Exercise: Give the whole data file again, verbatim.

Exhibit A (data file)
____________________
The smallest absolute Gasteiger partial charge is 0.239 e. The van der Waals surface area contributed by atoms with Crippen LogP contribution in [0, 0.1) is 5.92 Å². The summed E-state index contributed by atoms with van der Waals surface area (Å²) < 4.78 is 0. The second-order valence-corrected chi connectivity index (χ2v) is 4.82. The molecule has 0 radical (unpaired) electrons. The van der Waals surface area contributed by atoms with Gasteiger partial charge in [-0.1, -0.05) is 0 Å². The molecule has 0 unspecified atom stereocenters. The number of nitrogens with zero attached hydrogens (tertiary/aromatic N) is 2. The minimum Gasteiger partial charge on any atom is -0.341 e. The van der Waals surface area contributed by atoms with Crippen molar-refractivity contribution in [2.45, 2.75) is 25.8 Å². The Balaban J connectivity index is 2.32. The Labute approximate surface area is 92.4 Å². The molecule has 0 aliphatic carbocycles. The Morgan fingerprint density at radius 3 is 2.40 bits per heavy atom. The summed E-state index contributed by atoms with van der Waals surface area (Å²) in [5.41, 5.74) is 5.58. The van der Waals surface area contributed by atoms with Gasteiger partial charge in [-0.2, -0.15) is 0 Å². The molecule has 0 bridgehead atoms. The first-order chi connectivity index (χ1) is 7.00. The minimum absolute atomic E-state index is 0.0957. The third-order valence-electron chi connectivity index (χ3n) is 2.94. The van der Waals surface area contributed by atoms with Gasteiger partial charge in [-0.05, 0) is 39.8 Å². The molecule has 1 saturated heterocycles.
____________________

The smallest absolute Gasteiger partial charge is 0.239 e. The van der Waals surface area contributed by atoms with Crippen LogP contribution in [0, 0.1) is 5.92 Å². The summed E-state index contributed by atoms with van der Waals surface area (Å²) < 4.78 is 0. The second-order valence-corrected chi connectivity index (χ2v) is 4.82. The molecule has 0 radical (unpaired) electrons. The van der Waals surface area contributed by atoms with Gasteiger partial charge in [-0.1, -0.05) is 0 Å². The molecule has 0 unspecified atom stereocenters. The number of nitrogens with zero attached hydrogens (tertiary/aromatic N) is 2. The minimum Gasteiger partial charge on any atom is -0.341 e. The van der Waals surface area contributed by atoms with Crippen molar-refractivity contribution in [2.45, 2.75) is 25.8 Å². The Balaban J connectivity index is 2.32. The Labute approximate surface area is 92.4 Å². The molecule has 0 aliphatic carbocycles. The Morgan fingerprint density at radius 3 is 2.40 bits per heavy atom. The summed E-state index contributed by atoms with van der Waals surface area (Å²) in [5.41, 5.74) is 5.58. The van der Waals surface area contributed by atoms with Gasteiger partial charge in [-0.2, -0.15) is 0 Å². The molecule has 0 bridgehead atoms. The first-order chi connectivity index (χ1) is 7.00. The minimum absolute atomic E-state index is 0.0957. The third-order valence-electron chi connectivity index (χ3n) is 2.94. The van der Waals surface area contributed by atoms with Gasteiger partial charge in [-0.05, 0) is 39.8 Å². The molecule has 1 saturated heterocycles.